Tag Archives: design

Declarative Beats Imperative: Transforming Data In JavaScript

The product I am working on is a fairly typical web application, based on React.js and Node.js. Its main task is to fetch data from different REST-ish services, combine them, and present them in an attractive manner to users. This data extraction and transformation – keeping only the items and properties we care about and structuring them in a way well aligned with the needs of the UI – is thus crucial. I would like to share our journey from an imperative implementation of this process to a much more reader-friendly declarative one.

For example, here is some JSON data we get back from a REST service:

[{
    productId: "42",
    type: "TEAPOT",
    subProducts: [{
        productNumber: "ch132",
        name: "Kyusu Teapot",
        dealerDetails: [
          { dealerGroup: "webshop", rank: 1 }
        ]}]}];

And here is what we would like to transform it into:

{
  "42": {
    "productId": "42",
    "variations": {
      "ch132": {
        "productNumber": "ch132",
        "name": "Kyusu Teapot",
      }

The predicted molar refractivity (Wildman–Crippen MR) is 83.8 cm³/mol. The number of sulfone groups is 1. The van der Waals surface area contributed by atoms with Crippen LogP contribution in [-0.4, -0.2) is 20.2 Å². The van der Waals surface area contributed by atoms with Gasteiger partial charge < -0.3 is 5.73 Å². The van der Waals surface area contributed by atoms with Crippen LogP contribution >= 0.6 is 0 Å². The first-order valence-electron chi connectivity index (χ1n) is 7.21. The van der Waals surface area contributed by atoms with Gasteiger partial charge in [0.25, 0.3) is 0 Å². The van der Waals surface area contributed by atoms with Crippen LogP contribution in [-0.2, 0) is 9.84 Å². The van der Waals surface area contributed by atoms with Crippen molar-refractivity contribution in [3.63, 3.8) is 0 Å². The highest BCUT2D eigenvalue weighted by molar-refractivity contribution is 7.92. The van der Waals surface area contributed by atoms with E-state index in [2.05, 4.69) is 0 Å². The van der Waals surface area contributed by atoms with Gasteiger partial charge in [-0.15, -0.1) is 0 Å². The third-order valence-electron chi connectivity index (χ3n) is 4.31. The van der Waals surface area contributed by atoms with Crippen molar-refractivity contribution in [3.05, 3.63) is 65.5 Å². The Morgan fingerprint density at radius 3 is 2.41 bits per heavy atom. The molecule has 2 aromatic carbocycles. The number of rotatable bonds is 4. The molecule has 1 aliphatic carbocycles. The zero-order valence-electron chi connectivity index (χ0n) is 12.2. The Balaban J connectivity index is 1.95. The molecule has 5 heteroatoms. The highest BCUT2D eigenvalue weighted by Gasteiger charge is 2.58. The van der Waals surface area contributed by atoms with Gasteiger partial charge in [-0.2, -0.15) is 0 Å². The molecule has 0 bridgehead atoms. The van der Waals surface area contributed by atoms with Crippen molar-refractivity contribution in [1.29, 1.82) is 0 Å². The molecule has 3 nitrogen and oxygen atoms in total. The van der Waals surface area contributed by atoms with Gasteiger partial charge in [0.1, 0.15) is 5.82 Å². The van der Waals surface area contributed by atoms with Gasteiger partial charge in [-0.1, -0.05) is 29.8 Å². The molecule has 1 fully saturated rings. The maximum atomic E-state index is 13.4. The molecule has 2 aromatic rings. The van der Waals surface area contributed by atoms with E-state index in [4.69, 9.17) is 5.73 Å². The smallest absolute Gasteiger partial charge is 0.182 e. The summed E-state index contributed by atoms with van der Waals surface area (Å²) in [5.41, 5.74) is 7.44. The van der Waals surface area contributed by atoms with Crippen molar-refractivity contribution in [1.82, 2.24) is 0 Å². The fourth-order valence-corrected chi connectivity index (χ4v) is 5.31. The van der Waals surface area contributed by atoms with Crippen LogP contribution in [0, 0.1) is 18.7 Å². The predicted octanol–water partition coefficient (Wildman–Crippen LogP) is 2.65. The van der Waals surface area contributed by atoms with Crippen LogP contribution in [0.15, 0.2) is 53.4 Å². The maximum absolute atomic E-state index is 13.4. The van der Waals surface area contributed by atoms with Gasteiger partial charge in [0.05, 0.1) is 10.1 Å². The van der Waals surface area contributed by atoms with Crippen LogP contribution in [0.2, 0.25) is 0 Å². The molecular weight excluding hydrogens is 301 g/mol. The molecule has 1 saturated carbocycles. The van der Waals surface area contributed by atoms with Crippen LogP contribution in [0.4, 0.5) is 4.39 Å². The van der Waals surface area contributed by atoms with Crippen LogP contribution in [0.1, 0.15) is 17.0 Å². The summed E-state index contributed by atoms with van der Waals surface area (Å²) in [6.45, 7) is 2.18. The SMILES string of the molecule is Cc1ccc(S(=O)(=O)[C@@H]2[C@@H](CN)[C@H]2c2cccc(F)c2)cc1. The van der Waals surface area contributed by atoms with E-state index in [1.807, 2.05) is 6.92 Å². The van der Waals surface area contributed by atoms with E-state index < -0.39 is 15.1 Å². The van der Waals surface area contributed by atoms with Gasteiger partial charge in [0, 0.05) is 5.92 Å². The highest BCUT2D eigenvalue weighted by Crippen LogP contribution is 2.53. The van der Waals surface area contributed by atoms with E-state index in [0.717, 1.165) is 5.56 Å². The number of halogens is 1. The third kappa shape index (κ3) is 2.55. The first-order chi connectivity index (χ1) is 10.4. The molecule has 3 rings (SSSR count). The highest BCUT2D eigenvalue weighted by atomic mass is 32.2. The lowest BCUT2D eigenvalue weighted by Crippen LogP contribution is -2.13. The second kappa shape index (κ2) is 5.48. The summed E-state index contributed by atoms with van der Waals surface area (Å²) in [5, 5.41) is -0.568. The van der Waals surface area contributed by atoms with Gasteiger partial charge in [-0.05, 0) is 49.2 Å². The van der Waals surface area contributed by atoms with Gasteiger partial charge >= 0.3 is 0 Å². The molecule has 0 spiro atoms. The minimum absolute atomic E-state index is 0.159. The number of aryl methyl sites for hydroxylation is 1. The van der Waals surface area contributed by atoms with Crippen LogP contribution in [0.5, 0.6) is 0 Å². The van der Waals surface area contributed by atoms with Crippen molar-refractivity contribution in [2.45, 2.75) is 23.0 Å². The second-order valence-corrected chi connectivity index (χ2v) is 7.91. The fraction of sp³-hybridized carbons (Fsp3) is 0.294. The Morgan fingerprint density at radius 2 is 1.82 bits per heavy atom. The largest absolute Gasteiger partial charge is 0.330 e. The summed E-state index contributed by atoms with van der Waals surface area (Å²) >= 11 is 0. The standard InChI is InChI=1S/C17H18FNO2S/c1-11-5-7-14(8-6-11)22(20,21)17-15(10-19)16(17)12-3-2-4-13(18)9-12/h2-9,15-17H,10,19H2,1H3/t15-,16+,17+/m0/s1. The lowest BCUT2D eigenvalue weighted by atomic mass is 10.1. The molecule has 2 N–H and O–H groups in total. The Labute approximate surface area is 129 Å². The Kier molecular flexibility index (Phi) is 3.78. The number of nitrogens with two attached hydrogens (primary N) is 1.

},
    "selectedSubProductId": "ch132"
  }}

My first implementation was functional, using the wonderful functional library lodash, but rather imperative. We had a series of functions that transformed some vague JavaScript object / JSON into something else. It looked something like this:
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Link: The madness of layered architecture

Johannes Brodwall: The madness of layered architecture – a nice critique of over-designed “enterprise” apps, why that is a problem (SRP, cost of code, unclear where to do a change, ….), why it is different from the successful layered network stack of Ethernet/IP/TCP/… (because in an app, all layers are on the same level of abstraction); bottom line: do not add a layer unless you have a really good reason (hint: the advice of a consultant/speaker does not count as one)

Surfacing Hidden Design: Seeking A Better Alternative To Interrelated Mutable Fields

What is better, a bunch of mutable boolean fields and methods operating on them, or an explicit expression of the individual states and transitions between them? Lets study an example from a simulation of the progression of a multi-stage infection.

1. Design hidden in primitive mutable fields and methods